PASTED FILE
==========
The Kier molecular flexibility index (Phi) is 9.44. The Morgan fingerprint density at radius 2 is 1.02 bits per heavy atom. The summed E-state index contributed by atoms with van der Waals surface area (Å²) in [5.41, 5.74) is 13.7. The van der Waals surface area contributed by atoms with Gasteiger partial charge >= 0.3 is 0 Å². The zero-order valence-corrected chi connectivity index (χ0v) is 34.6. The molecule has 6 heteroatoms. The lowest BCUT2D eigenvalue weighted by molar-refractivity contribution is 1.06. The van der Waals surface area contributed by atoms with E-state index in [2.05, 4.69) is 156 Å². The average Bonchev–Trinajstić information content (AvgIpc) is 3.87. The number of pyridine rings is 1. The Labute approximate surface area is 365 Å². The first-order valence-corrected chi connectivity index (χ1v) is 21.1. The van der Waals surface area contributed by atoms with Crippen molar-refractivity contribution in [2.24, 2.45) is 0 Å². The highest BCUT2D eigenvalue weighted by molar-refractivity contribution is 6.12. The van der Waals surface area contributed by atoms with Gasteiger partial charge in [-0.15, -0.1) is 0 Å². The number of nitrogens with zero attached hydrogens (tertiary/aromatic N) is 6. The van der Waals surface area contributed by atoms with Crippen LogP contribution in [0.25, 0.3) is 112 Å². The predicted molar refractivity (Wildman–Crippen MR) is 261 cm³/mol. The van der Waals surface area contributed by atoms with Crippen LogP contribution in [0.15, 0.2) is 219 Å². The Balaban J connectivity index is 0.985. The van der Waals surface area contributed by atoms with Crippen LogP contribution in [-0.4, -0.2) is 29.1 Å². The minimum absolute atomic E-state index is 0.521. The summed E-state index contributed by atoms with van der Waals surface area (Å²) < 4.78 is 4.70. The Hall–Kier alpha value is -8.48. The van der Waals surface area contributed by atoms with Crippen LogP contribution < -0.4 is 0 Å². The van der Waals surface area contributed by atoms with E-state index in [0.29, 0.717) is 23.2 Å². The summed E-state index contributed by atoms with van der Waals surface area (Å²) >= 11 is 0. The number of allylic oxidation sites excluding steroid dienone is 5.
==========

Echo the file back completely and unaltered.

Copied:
The Kier molecular flexibility index (Phi) is 9.44. The Morgan fingerprint density at radius 2 is 1.02 bits per heavy atom. The summed E-state index contributed by atoms with van der Waals surface area (Å²) in [5.41, 5.74) is 13.7. The van der Waals surface area contributed by atoms with Gasteiger partial charge >= 0.3 is 0 Å². The zero-order valence-corrected chi connectivity index (χ0v) is 34.6. The molecule has 6 heteroatoms. The lowest BCUT2D eigenvalue weighted by molar-refractivity contribution is 1.06. The van der Waals surface area contributed by atoms with E-state index in [2.05, 4.69) is 156 Å². The average Bonchev–Trinajstić information content (AvgIpc) is 3.87. The number of pyridine rings is 1. The Labute approximate surface area is 365 Å². The first-order valence-corrected chi connectivity index (χ1v) is 21.1. The van der Waals surface area contributed by atoms with Crippen molar-refractivity contribution in [2.24, 2.45) is 0 Å². The highest BCUT2D eigenvalue weighted by molar-refractivity contribution is 6.12. The van der Waals surface area contributed by atoms with Gasteiger partial charge in [-0.15, -0.1) is 0 Å². The number of nitrogens with zero attached hydrogens (tertiary/aromatic N) is 6. The van der Waals surface area contributed by atoms with Crippen LogP contribution in [0.25, 0.3) is 112 Å². The predicted molar refractivity (Wildman–Crippen MR) is 261 cm³/mol. The van der Waals surface area contributed by atoms with Crippen LogP contribution in [0.15, 0.2) is 219 Å². The Balaban J connectivity index is 0.985. The van der Waals surface area contributed by atoms with Crippen LogP contribution in [-0.4, -0.2) is 29.1 Å². The minimum absolute atomic E-state index is 0.521. The summed E-state index contributed by atoms with van der Waals surface area (Å²) < 4.78 is 4.70. The Hall–Kier alpha value is -8.48. The van der Waals surface area contributed by atoms with Crippen LogP contribution < -0.4 is 0 Å². The van der Waals surface area contributed by atoms with E-state index in [0.29, 0.717) is 23.2 Å². The summed E-state index contributed by atoms with van der Waals surface area (Å²) >= 11 is 0. The number of allylic oxidation sites excluding steroid dienone is 5.